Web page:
Lesley Jones

After the Korean War ended in 1953, the north and south of the country were divided by a 4-kilometer defense barrier called the DMZ (demilitarized zone). In January 1967, North Korean Pak Jun-Seok left his poor farming village to begin his brutal military training in service to his Great Leader. Meanwhile, Lorne Boyle arrives in South Korea from his home in Alabama. Lorne discovers on his first barrier duty that any North Koreans who are found on South Korean soil are fair game for execution. To evade capture and torture, Pak and his fellow new recruits are given suicide grenade training. A year later, Pak will be chosen for a dangerous mission called The Blue House Raid. This is an assassination attempt on President Pak Chung-hee of South Korea inside his imperial palace, which means first crossing the DMZ border. As Lorne's battalion hears of the attack, they move towards the imperial palace. This is a battle involving two men from similar backgrounds on opposing sides where there can only be one winner. Will Pak and his men succeed in their assassination attempt and help to unite the Korean people for The Great Leader? Although The Blue House Raid by Robert Perron is based on true events, the characters and situations are fictional.

The Blue House Raid by Robert Perron is an extremely well-written and interesting story based on history. I enjoyed learning about both sides of the conflict, not just from the American perspective. The characters were so lifelike. I immediately liked both Pak and Lorne even though they were enemies because their backstories were brilliantly written. I found the sub-plot of the relationship between Lorne and working girl Minhee so heartwarming, they shared some quite endearing moments together. However, the scene where Minhee was introduced to the lifestyle was chilling to read but highlighted the desperation Korean girls felt to escape their lives of poverty so vividly. There were excellent scenes of tension throughout which made this an absolutely compelling read, especially towards the end as the assassination attempt was being executed. However, there are some very emotional scenes too, especially when Pak visited Chong's family. Although this is a work of fiction, the plot really highlights the casualties of war and how little is thought of human life. The author also brought attention to the disturbing indoctrination of hatred the North Korean soldiers endured against the Americans. An absolutely compelling read and one that I would highly recommend.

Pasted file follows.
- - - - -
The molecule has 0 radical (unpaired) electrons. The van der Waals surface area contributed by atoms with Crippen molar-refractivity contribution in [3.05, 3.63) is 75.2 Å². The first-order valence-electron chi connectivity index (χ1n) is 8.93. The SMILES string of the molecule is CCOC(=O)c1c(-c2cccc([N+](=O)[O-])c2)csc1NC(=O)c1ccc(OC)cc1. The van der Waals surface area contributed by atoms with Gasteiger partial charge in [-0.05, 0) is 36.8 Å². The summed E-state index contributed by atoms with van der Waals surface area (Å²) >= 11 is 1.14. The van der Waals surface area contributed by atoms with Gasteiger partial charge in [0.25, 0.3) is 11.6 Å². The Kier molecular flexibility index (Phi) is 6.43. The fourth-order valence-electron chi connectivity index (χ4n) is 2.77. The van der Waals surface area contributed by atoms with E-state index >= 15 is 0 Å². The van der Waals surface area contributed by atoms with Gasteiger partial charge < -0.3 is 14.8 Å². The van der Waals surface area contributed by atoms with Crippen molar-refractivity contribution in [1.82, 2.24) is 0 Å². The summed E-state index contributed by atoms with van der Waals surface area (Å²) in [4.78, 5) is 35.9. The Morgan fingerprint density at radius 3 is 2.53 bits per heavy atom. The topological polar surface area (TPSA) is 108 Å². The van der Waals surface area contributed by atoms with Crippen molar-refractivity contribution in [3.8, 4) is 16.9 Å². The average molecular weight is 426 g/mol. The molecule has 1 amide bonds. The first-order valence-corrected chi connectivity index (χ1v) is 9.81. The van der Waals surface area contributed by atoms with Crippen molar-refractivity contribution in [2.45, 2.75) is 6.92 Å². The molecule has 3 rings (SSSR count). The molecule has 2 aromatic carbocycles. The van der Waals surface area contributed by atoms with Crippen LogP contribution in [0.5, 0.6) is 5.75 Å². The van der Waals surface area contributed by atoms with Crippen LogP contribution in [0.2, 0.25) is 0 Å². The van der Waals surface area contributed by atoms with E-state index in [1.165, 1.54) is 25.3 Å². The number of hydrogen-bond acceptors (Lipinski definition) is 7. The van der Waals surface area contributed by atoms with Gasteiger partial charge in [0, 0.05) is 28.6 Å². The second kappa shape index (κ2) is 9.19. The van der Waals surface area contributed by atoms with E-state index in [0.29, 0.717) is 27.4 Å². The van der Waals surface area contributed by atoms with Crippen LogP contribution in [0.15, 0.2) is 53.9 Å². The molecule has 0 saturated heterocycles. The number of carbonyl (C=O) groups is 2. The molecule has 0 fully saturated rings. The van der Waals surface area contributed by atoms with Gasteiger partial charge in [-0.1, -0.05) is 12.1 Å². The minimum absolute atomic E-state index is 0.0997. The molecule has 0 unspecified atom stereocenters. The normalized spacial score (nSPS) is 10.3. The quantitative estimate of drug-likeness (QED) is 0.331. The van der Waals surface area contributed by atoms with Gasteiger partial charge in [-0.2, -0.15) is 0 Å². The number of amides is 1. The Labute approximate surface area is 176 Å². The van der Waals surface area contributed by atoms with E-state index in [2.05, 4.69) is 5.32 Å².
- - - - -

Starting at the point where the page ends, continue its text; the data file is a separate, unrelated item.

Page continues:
Jon Michael Miller

Robert Perron’s The Blue House Raid is a perfect work of art. What makes perfection in a piece of literature? When plot, character, theme, setting, pace and style blend exquisitely to form a unified whole. South Korea’s presidential palace is called the Blue House, and in 1968 with the Vietnam War raging, North Korea launched a commando raid to decapitate the South’s president. Perron opens his novel by introducing us to the two protagonists, each in his own element—Lorne Boyle, an American sergeant stationed near the border between the two at-war countries, and Pac Jun-seok, a captain in the army of the North. We get to know them both intimately; their hopes, dreams, friends, surroundings. And we await their sure-to-come final face-off. In the meantime, as the tension builds each step of the way, Perron shows us the details of their worlds.

Books get no finer than Robert Perron’s The Blue House Raid, which is perfection itself. Reading it put me there by the kind of magic telepathy that great writers master. I felt the cold, the rough terrain, the whore houses and the girls who worked there, the poverty of both countries, the fanatic devotion of the North, the gritty service of the South’s American protectors. I anguished at the moral choices of Boyle’s decision to marry or not his yobo (mistress), and Jun-seok’s commando group’s to kill-or-not a group of Southern woodsmen captured on the way to attack the Blue House. In Perron’s almost unnoticed style (the best kind), there was only the authenticity of the story, an alien world of barbed wire, ditches, bunkers, hootches, paddies, weapons, dance clubs, and its military slang. Its life or death tension inching onward toward an outcome of two men of honor, enemies coming face to face in the midnight darkness of a frozen paddy—yes, I’ll say it again, The Blue House Raid is a flawless work of art.